File photo by Mark Rightmire, Orange County Register/SCNG

Tents, bikes, luggage are piled up on the Plaza of the Flags as people sleep in their sleeping bags and tents early one morning at the Santa Ana Civic Center.


California is home to 31 percent of the nation’s homeless population, according to a recent report of the Department of Housing and Urban Development

Reflective of what Californians across the state have probably seen with their own eyes, this sorry fact was in part driven by a 14 percent increase in the homeless population in 2016-17, the largest increase of any state.

Troublingly, most of the 134,278 people who experienced homelessness in the Golden State in 2017 had no roof at all over their heads. According to HUD, more than 91,000 of the state’s homeless, more than two-thirds of the total, were unsheltered.

Of the three major city continuums of care in the nation in which 70 percent or more of the homeless were unsheltered, all of them were in California. This includes Los Angeles County, where 75 percent of the homeless are unsheltered, including 80 percent of unaccompanied homeless youth.

In New York State, which has the second-highest homeless population of 89,503 and experienced the second-largest increase in homelessness in 2016-17, just 5.1 percent of the homeless population is unsheltered.

With one of the largest economies in the world, one of the most extensive systems of taxation and redistribution and a state government which prides itself on being one of the most progressive in the nation, California’s vast homelessness problem, and its composition of it, is a scandal.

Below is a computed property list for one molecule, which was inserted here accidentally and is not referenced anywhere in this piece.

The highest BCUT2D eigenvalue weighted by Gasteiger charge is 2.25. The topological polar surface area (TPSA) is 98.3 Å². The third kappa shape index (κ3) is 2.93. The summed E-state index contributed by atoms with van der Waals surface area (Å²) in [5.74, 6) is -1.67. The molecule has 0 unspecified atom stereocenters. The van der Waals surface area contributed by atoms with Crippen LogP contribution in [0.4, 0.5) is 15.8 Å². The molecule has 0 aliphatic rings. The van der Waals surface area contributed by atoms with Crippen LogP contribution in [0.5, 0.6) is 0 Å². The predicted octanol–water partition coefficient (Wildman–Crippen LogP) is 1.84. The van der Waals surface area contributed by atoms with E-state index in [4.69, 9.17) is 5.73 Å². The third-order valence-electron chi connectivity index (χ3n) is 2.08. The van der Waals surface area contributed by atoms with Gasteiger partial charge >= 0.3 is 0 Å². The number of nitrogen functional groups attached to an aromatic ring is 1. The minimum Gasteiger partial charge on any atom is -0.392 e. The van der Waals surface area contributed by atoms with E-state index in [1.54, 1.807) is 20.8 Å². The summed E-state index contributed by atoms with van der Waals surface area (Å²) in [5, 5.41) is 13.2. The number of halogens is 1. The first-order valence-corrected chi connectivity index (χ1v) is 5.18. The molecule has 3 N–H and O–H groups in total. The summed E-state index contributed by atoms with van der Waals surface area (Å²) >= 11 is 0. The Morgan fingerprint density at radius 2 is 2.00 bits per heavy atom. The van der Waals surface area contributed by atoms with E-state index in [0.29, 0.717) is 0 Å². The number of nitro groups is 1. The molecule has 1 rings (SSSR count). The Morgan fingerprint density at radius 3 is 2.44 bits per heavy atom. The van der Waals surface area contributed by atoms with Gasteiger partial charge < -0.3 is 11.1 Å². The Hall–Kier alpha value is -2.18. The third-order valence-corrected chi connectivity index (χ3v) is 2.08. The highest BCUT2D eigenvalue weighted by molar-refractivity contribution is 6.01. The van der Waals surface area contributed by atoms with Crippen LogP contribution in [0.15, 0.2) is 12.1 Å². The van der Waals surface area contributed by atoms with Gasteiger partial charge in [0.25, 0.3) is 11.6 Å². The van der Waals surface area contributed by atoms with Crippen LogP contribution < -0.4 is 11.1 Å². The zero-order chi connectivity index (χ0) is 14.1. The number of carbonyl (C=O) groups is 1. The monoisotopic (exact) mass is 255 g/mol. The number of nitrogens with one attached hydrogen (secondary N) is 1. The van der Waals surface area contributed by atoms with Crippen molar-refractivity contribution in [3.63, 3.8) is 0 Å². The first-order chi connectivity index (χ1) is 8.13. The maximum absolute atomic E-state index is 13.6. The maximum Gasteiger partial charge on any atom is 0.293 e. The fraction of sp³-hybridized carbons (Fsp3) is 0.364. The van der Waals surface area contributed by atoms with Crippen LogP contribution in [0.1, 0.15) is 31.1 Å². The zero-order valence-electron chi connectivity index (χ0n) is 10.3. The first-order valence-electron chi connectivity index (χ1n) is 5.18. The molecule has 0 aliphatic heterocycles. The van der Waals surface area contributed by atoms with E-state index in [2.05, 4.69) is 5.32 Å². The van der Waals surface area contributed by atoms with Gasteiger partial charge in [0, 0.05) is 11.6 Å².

Significant work must be done not just by government, but by individuals and private organizations. Long-term, state and local government must do more to accommodate the construction of more housing, given the lag in housing construction for the past couple of decades.

This necessarily involves a concerted effort to make it easier to build by streamlining permit processes, revamping often antiquated zoning restrictions and preventing the abuse of laws like CEQA to hold up development.

There must also be more done to make it possible for a greater number of homeless people to access services and shelters. This too, will require a rejection of NIMBYism and understanding that the homeless problem isn’t one we can keep ignoring or passing on to other communities or higher authorities.